When was the last time you kicked off your shoes and went for a walk? Are you afraid of hurting your feet or of suffering the social stigma of being spotted without shoes? L. Daniel Howell, Ph.D., an associate professor of biology at Liberty University, examines our illogical dependency on footgear and makes a strong case for shoe-shunning in “The Barefoot Book: 50 Great Reasons to Kick Off Your Shoes.” Here's an excerpt:
Introduction: Why bare your feet?
“Footgear is the greatest enemy of the human foot.”
— Dr. Samual Shulman
“There’s no such thing as a sensible shoe.”
— Dr. William Rossi
These quotes encapsulate the basic premise of this book — that feet and shoes are at odds with each other. The war between the foot and the shoe might be of little consequence if wearing shoes were optional in our society, but unfortunately living a hassle-free shoeless life is nearly impossible in the United States and many other developed nations. Most people are surprised to discover that there are no laws or health codes that prevent people from going barefoot and this revelation alone is enough to get some people out of their shoes, but not most. Why is it so hard for most people to leave their shoes at home? The likely answer is that going around barefoot violates a cultural code of conduct.
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Although I discuss the negative effects of simply wearing a shoe on the foot, my chief aim in writing this book is to expose the hazards of walking (and running) in shoes and the benefits of walking (and running) barefoot. The key to good foot health is barefoot locomotion — moving along the ground on your bare feet. We tend to kick off our shoes only while dining, reading, or watching entertainment … all sitting activities. Hardly ever do we walk (let alone run or hike) without shoes on our feet. Encased within shoes whenever we exercise, our feet miss out on the action; while the rest of our body gets a workout, our feet are unable to flex, twist, grasp, feel, or breathe. The stench of the sneaker and the itch of athlete’s foot are just two ways our feet are trying to tell us something is wrong. Modern research supports their often ignored cries, however, and the evidence is clear: Barefoot walking is essential to healthy feet and the constant use of shoes is harming us.
Shoes have become an unhealthy cultural addiction in the United States. The typical American woman owns nineteen pairs of shoes. Although men typically own fewer pairs of shoes than women, they usually wear them more often (especially the closed-toe variety). To demonstrate this obsession with shoes for yourself all you have to do is step outside and a spend a few minutes watching people go about their business. How many were barefoot? In most U.S. towns, you wouldn’t see a single barefoot person even if you watched people all day — even in the middle of August.
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Our obsession with shoes is baffling. Everyone knows that shoes are uncomfortable (think of how good it feels to take them off at the end of the day), and many people suspect that shoes are causing some of their foot woes. So why does everyone wear shoes all the time? How did the “shoe rule” get fixed into our cultural psyche? One explanation is a widespread belief in nonexistent laws and health codes — mythical statutes that have no basis in fact but dominate the beliefs and behavior of almost everyone. But there is something else. Many times while walking barefoot I’ve met people who envy me; they say, “I’d love to go barefoot, but I can’t.” Why not, I say? All you have to do is … take off your shoes.” But for many people there seems to be an almost insurmountable barrier to doing that. That barrier no doubt stems from our need to fit in — to look and act like others around us. However, when everyone is engaged in unhealthy behavior, it is okay to buck the system and lead by example. I hope that the information provided in this book — including an entire chapter on tips for getting started — can help those who want to spend more time barefoot overcome that social barrier.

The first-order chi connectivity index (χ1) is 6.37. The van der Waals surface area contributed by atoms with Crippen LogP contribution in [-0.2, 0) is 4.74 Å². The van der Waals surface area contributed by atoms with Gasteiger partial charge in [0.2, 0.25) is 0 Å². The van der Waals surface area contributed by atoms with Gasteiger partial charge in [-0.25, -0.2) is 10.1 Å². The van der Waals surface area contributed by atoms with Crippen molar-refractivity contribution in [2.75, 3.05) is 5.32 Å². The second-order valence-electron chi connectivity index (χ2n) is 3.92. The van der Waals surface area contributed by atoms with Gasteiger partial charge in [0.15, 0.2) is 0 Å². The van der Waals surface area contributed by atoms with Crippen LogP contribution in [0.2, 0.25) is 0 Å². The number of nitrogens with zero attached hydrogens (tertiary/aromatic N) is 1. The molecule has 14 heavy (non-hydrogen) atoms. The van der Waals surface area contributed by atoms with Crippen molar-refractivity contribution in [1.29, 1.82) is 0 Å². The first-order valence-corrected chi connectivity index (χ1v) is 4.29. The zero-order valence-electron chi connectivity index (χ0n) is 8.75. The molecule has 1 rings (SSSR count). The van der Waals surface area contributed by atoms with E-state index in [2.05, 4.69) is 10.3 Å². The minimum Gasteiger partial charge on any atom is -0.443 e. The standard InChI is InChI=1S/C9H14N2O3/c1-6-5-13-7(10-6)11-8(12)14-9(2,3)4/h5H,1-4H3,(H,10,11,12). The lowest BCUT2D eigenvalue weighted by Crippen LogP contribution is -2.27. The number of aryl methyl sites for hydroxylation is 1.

My goal in writing this book is not to get everyone to burn their shoes and go forever barefoot (although I personally think that might create a rather pleasant society). Rather, for the health of our feet, I would like to see barefootedness at least exist in our culture. On any given day, if you could step outside and see not 1 in 10,000 but 1 in 1,000 (or even 1 in 100) people going about barefoot, then we as a society would have healthier feet. I think we would benefit in other ways, too — emotionally, psychologically, even with respect to environmental awareness and cleanliness. I would love to see us treat our feet the way we treat our hands: We wear gloves when obvious hazards are present like harsh chemicals or extreme cold and otherwise leave them bare. If we took the same approach with our feet, our feet and bodies would benefit tremendously.
Our feet are far more durable and adaptable than we give them credit for and shoes often do more harm than good, especially when worn nearly continuously and for exercise (walking, running, and hiking). Excessive shoe wearing has had a negative impact on our health and well-being, but that impact can be reduced — sometimes even reversed — by simply kicking off our shoes and taking a walk. So, I invite you to read the rest of this book, and then throw off whatever is smothering your feet and take a stroll!
Excerpted with permission from "The Barefoot Book: 50 Great Reasons to Kick Off Your Shoes" by L. Daniel Howell, Ph.D. (Hunter House Publishers, 2010)
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